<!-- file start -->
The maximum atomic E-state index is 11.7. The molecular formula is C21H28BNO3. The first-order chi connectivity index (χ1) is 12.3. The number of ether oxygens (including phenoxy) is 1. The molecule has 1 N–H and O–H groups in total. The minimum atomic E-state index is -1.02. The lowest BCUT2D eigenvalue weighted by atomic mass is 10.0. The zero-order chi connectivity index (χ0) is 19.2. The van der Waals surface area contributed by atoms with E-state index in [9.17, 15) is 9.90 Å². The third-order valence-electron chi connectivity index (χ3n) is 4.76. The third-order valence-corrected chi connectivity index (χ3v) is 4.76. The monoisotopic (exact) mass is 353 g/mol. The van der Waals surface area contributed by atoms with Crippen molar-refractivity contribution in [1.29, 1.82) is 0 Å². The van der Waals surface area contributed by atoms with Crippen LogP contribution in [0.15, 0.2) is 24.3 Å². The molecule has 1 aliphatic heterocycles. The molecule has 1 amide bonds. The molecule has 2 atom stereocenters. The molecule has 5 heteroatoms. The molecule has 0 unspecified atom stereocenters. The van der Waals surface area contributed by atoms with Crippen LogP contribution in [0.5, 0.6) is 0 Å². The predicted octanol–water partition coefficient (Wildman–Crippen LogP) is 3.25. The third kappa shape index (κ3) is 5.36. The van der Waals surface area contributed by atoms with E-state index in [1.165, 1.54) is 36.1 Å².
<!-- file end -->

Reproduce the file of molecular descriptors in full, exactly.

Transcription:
The maximum atomic E-state index is 11.7. The molecular formula is C21H28BNO3. The first-order chi connectivity index (χ1) is 12.3. The number of ether oxygens (including phenoxy) is 1. The molecule has 1 N–H and O–H groups in total. The minimum atomic E-state index is -1.02. The lowest BCUT2D eigenvalue weighted by atomic mass is 10.0. The zero-order chi connectivity index (χ0) is 19.2. The van der Waals surface area contributed by atoms with E-state index in [9.17, 15) is 9.90 Å². The third-order valence-electron chi connectivity index (χ3n) is 4.76. The third-order valence-corrected chi connectivity index (χ3v) is 4.76. The monoisotopic (exact) mass is 353 g/mol. The van der Waals surface area contributed by atoms with Crippen molar-refractivity contribution in [1.29, 1.82) is 0 Å². The van der Waals surface area contributed by atoms with Crippen LogP contribution in [0.15, 0.2) is 24.3 Å². The molecule has 1 aliphatic heterocycles. The molecule has 1 amide bonds. The molecule has 2 atom stereocenters. The molecule has 5 heteroatoms. The molecule has 0 unspecified atom stereocenters. The van der Waals surface area contributed by atoms with Crippen LogP contribution in [0.5, 0.6) is 0 Å². The predicted octanol–water partition coefficient (Wildman–Crippen LogP) is 3.25. The third kappa shape index (κ3) is 5.36. The van der Waals surface area contributed by atoms with E-state index in [1.165, 1.54) is 36.1 Å².